1 To let had for its synonymes to stay or stop; to let him there, is to stay him there. Gests were scrolls in which were marked the stages or places of rest in a progress or journey, especially a royal one.

2 i. e. indeed, in very deed, in troth. Good deed is used in the same sense by the earl of Surrey, sir John Hayward, and Gascoigne.

But your kind hostess. Come, I'll question you
Of my lord's tricks, and yours, when you were boys;
You were pretty lordings then.
Pol.

We were, fair queen,
Two lads that thought there was no more behind,
But such a day to-morrow as to-day,
And to be boy eternal.

Her. Was not my lord the verier wag o' the two? Pol. We were as twinned lambs, that did frisk

i'the sun,

And bleat the one at the other. What we changed,
Was innocence for innocence; we knew not
The doctrine of ill doing, nor dreamed
That any did. Had we pursued that life,
And our weak spirits ne'er been higher reared
With stronger blood, we should have answered Heaven
Boldly, Not Guilty; the imposition cleared,
Hereditary ours.
Her.

By this we gather,
You have tripped since.
Pol.

O, my most sacred lady,
Temptations have since then been born to us; for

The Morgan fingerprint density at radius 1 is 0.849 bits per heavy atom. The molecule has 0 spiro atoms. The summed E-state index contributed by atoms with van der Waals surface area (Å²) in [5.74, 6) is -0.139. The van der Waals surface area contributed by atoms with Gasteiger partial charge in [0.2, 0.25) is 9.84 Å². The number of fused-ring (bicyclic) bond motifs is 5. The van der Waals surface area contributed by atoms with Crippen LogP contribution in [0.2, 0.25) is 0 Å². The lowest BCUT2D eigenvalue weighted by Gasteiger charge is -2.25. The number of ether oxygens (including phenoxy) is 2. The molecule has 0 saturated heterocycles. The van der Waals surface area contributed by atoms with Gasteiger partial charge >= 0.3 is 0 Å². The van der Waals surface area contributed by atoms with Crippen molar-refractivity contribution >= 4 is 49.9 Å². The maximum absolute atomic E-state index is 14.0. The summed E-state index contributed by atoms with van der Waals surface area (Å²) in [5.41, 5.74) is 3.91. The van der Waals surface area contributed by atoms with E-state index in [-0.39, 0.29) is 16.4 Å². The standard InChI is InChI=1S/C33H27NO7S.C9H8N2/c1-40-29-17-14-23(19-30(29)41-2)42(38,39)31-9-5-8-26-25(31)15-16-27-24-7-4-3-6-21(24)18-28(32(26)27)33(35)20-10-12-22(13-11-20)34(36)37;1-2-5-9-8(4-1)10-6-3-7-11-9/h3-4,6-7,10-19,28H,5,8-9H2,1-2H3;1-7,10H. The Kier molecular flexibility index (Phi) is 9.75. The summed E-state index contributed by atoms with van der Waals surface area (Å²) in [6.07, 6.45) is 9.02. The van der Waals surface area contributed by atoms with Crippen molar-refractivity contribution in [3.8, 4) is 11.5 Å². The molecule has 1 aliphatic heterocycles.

In those unfledged days was my wife a girl ;
Your precious self had then not crossed the eyes
Of my young play-fellow.
Her.

Grace to boot!?
Of this make no conclusion ; lest you say,
Your queen and I are devils. Yet, go on;
The offences we have made you do, we'll answer ;
If you first sinned with us, and that with us
You did continue fault, and that you slipped not
With any but with us.
Leon.

Is he won yet?
Her. He'll stay, my lord.
Leon.

At my request he would not.
Hermione, my dearest, thou never spok’st
To better purpose.

1 i. e. setting aside the original sin, bating the imposition from the offence of our first parents, we might have boldly protested our innocence.

2 « Grace to boot;" an exclamation equivalent to give us grace.

Her.

Never ?
Leon.

Never, but once.
Her. What ? have I twice said well? When was't

before ?
I prythee, tell me. Cram us with praise, and make us
As fat as tame things; one good deed, dying tongueless,
Slaughters a thousand, waiting upon that.
Our praises are our wages: you may ride us,
With one soft kiss, a thousand furlongs, ere
With spur we heat an acre.

But to the goal. -
My last good was, to entreat his stay;
What was my first? It has an elder sister,
Or I mistake you. O, would her name were Grace!
But once before I spoke to the purpose.

When ?
Nay, let me have't; I long.
Leon.

Why, that was when
Three crabbed months had soured themselves to death,
Ere I could make thee open thy white hand,
And clapthyself my love; then didst thou utter,
I am yours forever.

Her.
Why, lo you now, I have spoke to the purpose twice.
The one forever earned a royal husband;
The other, for some while, a friend.

[Giving her hand to POLIXENES. Leon.